Practising lawyer Hannah Beko leads agenda for wellbeing change with new book

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Hannah Beko

For those in the legal profession who feel like wellbeing is not on the agenda at their firm, wellbeing consultant and practising lawyer Hannah Beko is commanding change.

The mum-of-three has penned a new book called The Authentic Lawyer which tells workers exactly how to get more from their lives and careers without working harder.

After more than two decades in the legal profession, she often wonders whether to steer her own sons away from a career in law or whether times might be changing with regards to wellbeing.

Since she realised the impact of chronic stress on her career, health and life in 2015, she became an avid researcher into the mental health of lawyers – and discovered that 95 per cent of those surveyed by the Law Society in 2015 reported suffering from moderate to severe work-related stress. At that time law was also considered to be one of the most stressful professions, above the emergency services and armed forces. 

Hannah believes that one reason for high stress levels is the huge pressure on legal professionals to deal with billing and chargeable hours targets, utilisation figures and write off explanations. 

She said: “I didn’t develop chronic stress as an employed lawyer. I was self-employed with no time recording, and no set targets. Very often my coaching clients who are looking for more work life balance, admit it’s not their firms asking them to work long hours, they have trouble switching off and calling it a day.  The work is never done.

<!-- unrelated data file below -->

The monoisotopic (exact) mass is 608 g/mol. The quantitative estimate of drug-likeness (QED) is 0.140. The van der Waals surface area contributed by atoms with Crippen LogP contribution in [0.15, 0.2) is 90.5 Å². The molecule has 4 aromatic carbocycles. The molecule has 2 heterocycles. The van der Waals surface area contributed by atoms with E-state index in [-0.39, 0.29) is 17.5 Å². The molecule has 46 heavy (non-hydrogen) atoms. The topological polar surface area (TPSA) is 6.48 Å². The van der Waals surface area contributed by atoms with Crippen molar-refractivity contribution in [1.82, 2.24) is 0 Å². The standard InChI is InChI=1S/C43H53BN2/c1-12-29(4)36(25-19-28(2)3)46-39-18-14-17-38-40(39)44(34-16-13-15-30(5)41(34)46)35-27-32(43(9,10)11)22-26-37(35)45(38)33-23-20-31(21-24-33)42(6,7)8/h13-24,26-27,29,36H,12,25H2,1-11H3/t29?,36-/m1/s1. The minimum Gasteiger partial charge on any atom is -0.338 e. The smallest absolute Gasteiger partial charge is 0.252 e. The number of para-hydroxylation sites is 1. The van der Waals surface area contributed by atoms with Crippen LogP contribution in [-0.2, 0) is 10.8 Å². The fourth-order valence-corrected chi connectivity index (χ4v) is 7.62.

“Character traits that tend to bring us into law – the ones law firms even hire for – include: people pleasing, being a yes person, perfectionist tendencies and similar. 

“These sorts of personalities have a higher likelihood of succumbing to stress and ultimately burnout.  Especially combined with a profession who saw finishing on time, taking your holidays, resting and recuperating, as laziness or a demonstration of a lack of commitment.”

Hannah decided to write her book about how to help other lawyers take charge of their lives and avoid the same stress she had suffered.

She believes that the reason lawyers are leaving the profession in droves is because health and wellbeing matters to them and while those practising are told wellbeing is on the agenda, the numbers of lawyers suffering is still increasing.

Secondly, she blames management buy-in because if those higher up continue to prioritise the billing and client work, those they are a role model to, will do the same. 

“We need to start investing in our people and understanding what support they need, then providing it,” Hannah added. “Not only is it the right thing to do, to look after our people, but happy lawyers are more productive lawyers and even provide a better customer service.”

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